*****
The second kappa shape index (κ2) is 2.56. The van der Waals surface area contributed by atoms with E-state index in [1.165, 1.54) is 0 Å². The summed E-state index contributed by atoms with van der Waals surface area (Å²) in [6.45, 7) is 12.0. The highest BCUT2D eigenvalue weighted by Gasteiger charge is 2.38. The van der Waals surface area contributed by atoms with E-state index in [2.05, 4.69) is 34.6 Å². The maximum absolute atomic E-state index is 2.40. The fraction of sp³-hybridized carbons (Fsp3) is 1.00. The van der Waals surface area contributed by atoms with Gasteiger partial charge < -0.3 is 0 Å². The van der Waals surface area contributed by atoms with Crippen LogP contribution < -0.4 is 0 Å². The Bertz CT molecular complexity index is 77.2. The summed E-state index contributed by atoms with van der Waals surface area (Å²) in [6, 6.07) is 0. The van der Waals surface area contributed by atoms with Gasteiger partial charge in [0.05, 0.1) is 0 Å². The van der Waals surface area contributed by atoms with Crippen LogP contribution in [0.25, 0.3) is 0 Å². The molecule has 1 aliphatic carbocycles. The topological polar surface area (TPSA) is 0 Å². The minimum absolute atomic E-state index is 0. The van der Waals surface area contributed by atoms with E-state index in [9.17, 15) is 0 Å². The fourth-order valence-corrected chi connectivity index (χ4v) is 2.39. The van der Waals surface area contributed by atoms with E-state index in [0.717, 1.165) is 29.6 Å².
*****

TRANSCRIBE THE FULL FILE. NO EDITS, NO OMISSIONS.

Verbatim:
The second kappa shape index (κ2) is 2.56. The van der Waals surface area contributed by atoms with E-state index in [1.165, 1.54) is 0 Å². The summed E-state index contributed by atoms with van der Waals surface area (Å²) in [6.45, 7) is 12.0. The highest BCUT2D eigenvalue weighted by Gasteiger charge is 2.38. The van der Waals surface area contributed by atoms with E-state index in [2.05, 4.69) is 34.6 Å². The maximum absolute atomic E-state index is 2.40. The fraction of sp³-hybridized carbons (Fsp3) is 1.00. The van der Waals surface area contributed by atoms with Gasteiger partial charge < -0.3 is 0 Å². The van der Waals surface area contributed by atoms with Crippen LogP contribution < -0.4 is 0 Å². The Bertz CT molecular complexity index is 77.2. The summed E-state index contributed by atoms with van der Waals surface area (Å²) in [6, 6.07) is 0. The van der Waals surface area contributed by atoms with Gasteiger partial charge in [0.05, 0.1) is 0 Å². The van der Waals surface area contributed by atoms with Crippen LogP contribution in [0.25, 0.3) is 0 Å². The molecule has 1 aliphatic carbocycles. The topological polar surface area (TPSA) is 0 Å². The minimum absolute atomic E-state index is 0. The van der Waals surface area contributed by atoms with E-state index in [9.17, 15) is 0 Å². The fourth-order valence-corrected chi connectivity index (χ4v) is 2.39. The van der Waals surface area contributed by atoms with E-state index in [0.717, 1.165) is 29.6 Å².